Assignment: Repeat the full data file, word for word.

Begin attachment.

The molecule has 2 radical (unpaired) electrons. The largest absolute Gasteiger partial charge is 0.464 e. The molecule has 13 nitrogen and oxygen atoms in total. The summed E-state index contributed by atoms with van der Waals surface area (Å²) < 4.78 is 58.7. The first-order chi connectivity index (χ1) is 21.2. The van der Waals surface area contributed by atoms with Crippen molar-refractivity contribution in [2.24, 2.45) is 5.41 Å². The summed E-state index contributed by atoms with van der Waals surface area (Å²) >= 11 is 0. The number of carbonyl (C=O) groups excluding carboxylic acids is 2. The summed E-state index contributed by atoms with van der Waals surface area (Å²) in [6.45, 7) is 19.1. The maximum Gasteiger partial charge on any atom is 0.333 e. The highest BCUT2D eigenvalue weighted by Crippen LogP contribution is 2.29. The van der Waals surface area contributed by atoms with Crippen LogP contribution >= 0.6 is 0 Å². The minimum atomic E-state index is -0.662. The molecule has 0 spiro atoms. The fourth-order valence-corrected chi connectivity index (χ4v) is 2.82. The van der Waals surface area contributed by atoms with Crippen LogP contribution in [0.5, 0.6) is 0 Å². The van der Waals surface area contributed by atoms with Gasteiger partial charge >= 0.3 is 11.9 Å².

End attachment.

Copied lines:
The molecule has 2 radical (unpaired) electrons. The largest absolute Gasteiger partial charge is 0.464 e. The molecule has 13 nitrogen and oxygen atoms in total. The summed E-state index contributed by atoms with van der Waals surface area (Å²) < 4.78 is 58.7. The first-order chi connectivity index (χ1) is 21.2. The van der Waals surface area contributed by atoms with Crippen molar-refractivity contribution in [2.24, 2.45) is 5.41 Å². The summed E-state index contributed by atoms with van der Waals surface area (Å²) >= 11 is 0. The number of carbonyl (C=O) groups excluding carboxylic acids is 2. The summed E-state index contributed by atoms with van der Waals surface area (Å²) in [6.45, 7) is 19.1. The maximum Gasteiger partial charge on any atom is 0.333 e. The highest BCUT2D eigenvalue weighted by Crippen LogP contribution is 2.29. The van der Waals surface area contributed by atoms with Crippen LogP contribution >= 0.6 is 0 Å². The minimum atomic E-state index is -0.662. The molecule has 0 spiro atoms. The fourth-order valence-corrected chi connectivity index (χ4v) is 2.82. The van der Waals surface area contributed by atoms with Crippen LogP contribution in [0.5, 0.6) is 0 Å². The van der Waals surface area contributed by atoms with Gasteiger partial charge >= 0.3 is 11.9 Å².